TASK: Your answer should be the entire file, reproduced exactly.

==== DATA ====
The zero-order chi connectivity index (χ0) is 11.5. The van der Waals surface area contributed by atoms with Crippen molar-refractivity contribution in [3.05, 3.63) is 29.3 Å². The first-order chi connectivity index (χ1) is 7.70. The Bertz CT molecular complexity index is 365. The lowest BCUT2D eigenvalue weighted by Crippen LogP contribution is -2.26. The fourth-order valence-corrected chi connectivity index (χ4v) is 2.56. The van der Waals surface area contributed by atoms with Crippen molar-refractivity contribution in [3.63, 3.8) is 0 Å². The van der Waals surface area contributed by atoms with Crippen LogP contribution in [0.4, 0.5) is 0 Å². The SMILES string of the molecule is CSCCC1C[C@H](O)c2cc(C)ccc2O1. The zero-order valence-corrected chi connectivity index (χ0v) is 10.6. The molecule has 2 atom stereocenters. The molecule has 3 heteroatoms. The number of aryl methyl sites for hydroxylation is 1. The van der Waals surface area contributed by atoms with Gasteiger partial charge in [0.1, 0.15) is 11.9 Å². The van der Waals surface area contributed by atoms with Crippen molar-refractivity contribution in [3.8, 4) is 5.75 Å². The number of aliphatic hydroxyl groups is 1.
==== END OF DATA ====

The zero-order chi connectivity index (χ0) is 11.5. The van der Waals surface area contributed by atoms with Crippen molar-refractivity contribution in [3.05, 3.63) is 29.3 Å². The first-order chi connectivity index (χ1) is 7.70. The Bertz CT molecular complexity index is 365. The lowest BCUT2D eigenvalue weighted by Crippen LogP contribution is -2.26. The fourth-order valence-corrected chi connectivity index (χ4v) is 2.56. The van der Waals surface area contributed by atoms with Crippen molar-refractivity contribution in [3.63, 3.8) is 0 Å². The van der Waals surface area contributed by atoms with Crippen LogP contribution in [0.4, 0.5) is 0 Å². The SMILES string of the molecule is CSCCC1C[C@H](O)c2cc(C)ccc2O1. The zero-order valence-corrected chi connectivity index (χ0v) is 10.6. The molecule has 2 atom stereocenters. The molecule has 3 heteroatoms. The number of aryl methyl sites for hydroxylation is 1. The van der Waals surface area contributed by atoms with Gasteiger partial charge in [0.1, 0.15) is 11.9 Å². The van der Waals surface area contributed by atoms with Crippen molar-refractivity contribution in [3.8, 4) is 5.75 Å². The number of aliphatic hydroxyl groups is 1.